Past trauma and future choices: Differences in discounting in low-income, urban African Americans

Carissa Van Den Berk-Clark, Joel Myerson, Leonard Green, Richard A. Grucza

Research output: Contribution to journalArticle

6 Scopus citations


Background Exposure to traumatic events is surprisingly common, yet little is known about its effect on decision making beyond the fact that those with post-traumatic stress disorder are more likely to have substance-abuse problems. We examined the effects of exposure to severe trauma on decision making in low-income, urban African Americans, a group especially likely to have had such traumatic experiences.Method Participants completed three decision-making tasks that assessed the subjective value of delayed monetary rewards and payments and of probabilistic rewards. Trauma-exposed cases and controls were propensity-matched on demographic measures, treatment for psychological problems, and substance dependence.Results Trauma-exposed cases discounted the value of delayed rewards and delayed payments, but not probabilistic rewards, more steeply than controls. Surprisingly, given previous findings that suggested women are more affected by trauma when female and male participants' data were analyzed separately, only the male cases showed steeper delay discounting. Compared with nonalcoholic males who were not exposed to trauma, both severe trauma and alcohol-dependence produced significantly steeper discounting of delayed rewards.Conclusions The current study shows that exposure to severe trauma selectively affects fundamental decision-making processes. Only males were affected, and effects were observed only on discounting delayed outcomes (i.e. intertemporal choice) and not on discounting probabilistic outcomes (i.e. risky choice). These findings are the first to show significant differences in the effects of trauma on men's and women's decision making, and the selectivity of these effects has potentially important implications for treatment and also provides clues as to underlying mechanisms.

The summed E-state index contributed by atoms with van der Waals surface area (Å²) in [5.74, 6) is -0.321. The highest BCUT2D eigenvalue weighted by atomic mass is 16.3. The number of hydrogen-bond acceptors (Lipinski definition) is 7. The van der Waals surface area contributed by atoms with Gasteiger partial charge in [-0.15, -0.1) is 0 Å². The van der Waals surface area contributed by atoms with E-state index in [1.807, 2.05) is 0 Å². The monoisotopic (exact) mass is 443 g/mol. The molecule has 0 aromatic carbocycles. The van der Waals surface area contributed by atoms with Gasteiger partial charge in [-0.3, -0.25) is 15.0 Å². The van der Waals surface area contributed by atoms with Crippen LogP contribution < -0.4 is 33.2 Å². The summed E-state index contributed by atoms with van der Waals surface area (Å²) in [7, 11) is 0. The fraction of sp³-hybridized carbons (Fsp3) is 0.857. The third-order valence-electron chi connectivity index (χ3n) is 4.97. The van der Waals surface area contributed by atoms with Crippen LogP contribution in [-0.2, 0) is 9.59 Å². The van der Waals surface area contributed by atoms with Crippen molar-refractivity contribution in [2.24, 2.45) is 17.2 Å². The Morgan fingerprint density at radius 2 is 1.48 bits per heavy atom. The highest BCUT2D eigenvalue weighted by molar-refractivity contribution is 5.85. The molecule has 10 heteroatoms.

Original languageEnglish
Pages (from-to)2702-2709
Number of pages8
JournalPsychological medicine
Issue number16
StatePublished - Dec 1 2018


  • African Americans
  • delayed outcomes
  • discounting
  • sex difference
  • trauma

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